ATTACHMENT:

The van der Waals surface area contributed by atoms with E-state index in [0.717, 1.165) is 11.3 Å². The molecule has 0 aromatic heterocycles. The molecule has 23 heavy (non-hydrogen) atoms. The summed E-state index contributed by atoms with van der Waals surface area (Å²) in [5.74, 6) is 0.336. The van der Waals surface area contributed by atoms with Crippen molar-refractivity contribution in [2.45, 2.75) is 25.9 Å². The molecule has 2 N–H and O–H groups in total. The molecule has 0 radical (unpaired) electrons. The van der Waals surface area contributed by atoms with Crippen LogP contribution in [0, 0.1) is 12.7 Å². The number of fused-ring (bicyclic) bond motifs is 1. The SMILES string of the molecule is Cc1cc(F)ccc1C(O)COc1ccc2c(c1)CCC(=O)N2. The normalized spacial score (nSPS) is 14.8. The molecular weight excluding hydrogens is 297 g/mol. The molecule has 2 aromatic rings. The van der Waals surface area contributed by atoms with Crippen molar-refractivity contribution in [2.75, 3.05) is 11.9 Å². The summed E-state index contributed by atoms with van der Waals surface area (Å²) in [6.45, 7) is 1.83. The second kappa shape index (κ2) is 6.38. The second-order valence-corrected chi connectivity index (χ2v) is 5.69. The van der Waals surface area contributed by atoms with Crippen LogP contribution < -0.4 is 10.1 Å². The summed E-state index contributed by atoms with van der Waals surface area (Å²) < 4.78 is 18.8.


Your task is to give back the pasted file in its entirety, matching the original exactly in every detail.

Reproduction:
The van der Waals surface area contributed by atoms with E-state index in [0.717, 1.165) is 11.3 Å². The molecule has 0 aromatic heterocycles. The molecule has 23 heavy (non-hydrogen) atoms. The summed E-state index contributed by atoms with van der Waals surface area (Å²) in [5.74, 6) is 0.336. The van der Waals surface area contributed by atoms with Crippen molar-refractivity contribution in [2.45, 2.75) is 25.9 Å². The molecule has 2 N–H and O–H groups in total. The molecule has 0 radical (unpaired) electrons. The van der Waals surface area contributed by atoms with Crippen LogP contribution in [0, 0.1) is 12.7 Å². The number of fused-ring (bicyclic) bond motifs is 1. The SMILES string of the molecule is Cc1cc(F)ccc1C(O)COc1ccc2c(c1)CCC(=O)N2. The normalized spacial score (nSPS) is 14.8. The molecular weight excluding hydrogens is 297 g/mol. The molecule has 2 aromatic rings. The van der Waals surface area contributed by atoms with Crippen molar-refractivity contribution in [2.75, 3.05) is 11.9 Å². The summed E-state index contributed by atoms with van der Waals surface area (Å²) in [6.45, 7) is 1.83. The second kappa shape index (κ2) is 6.38. The second-order valence-corrected chi connectivity index (χ2v) is 5.69. The van der Waals surface area contributed by atoms with Crippen LogP contribution < -0.4 is 10.1 Å². The summed E-state index contributed by atoms with van der Waals surface area (Å²) < 4.78 is 18.8.